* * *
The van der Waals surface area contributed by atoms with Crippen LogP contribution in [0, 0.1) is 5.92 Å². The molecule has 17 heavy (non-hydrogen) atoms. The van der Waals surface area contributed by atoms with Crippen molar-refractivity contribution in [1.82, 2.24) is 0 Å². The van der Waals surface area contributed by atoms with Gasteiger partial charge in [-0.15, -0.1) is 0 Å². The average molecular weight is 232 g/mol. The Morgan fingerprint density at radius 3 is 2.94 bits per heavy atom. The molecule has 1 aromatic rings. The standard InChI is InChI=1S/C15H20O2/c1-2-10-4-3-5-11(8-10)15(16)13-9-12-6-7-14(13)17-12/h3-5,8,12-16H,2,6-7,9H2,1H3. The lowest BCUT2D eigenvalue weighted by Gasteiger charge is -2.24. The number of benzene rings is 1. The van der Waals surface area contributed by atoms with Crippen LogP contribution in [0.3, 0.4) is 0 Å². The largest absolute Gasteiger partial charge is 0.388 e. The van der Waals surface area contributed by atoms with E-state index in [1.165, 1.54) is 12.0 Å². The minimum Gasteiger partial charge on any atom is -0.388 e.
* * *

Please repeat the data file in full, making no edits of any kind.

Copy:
The van der Waals surface area contributed by atoms with Crippen LogP contribution in [0, 0.1) is 5.92 Å². The molecule has 17 heavy (non-hydrogen) atoms. The van der Waals surface area contributed by atoms with Crippen molar-refractivity contribution in [1.82, 2.24) is 0 Å². The van der Waals surface area contributed by atoms with Gasteiger partial charge in [-0.15, -0.1) is 0 Å². The average molecular weight is 232 g/mol. The Morgan fingerprint density at radius 3 is 2.94 bits per heavy atom. The molecule has 1 aromatic rings. The standard InChI is InChI=1S/C15H20O2/c1-2-10-4-3-5-11(8-10)15(16)13-9-12-6-7-14(13)17-12/h3-5,8,12-16H,2,6-7,9H2,1H3. The lowest BCUT2D eigenvalue weighted by Gasteiger charge is -2.24. The number of benzene rings is 1. The van der Waals surface area contributed by atoms with Crippen LogP contribution in [0.3, 0.4) is 0 Å². The largest absolute Gasteiger partial charge is 0.388 e. The van der Waals surface area contributed by atoms with E-state index in [1.165, 1.54) is 12.0 Å². The minimum Gasteiger partial charge on any atom is -0.388 e.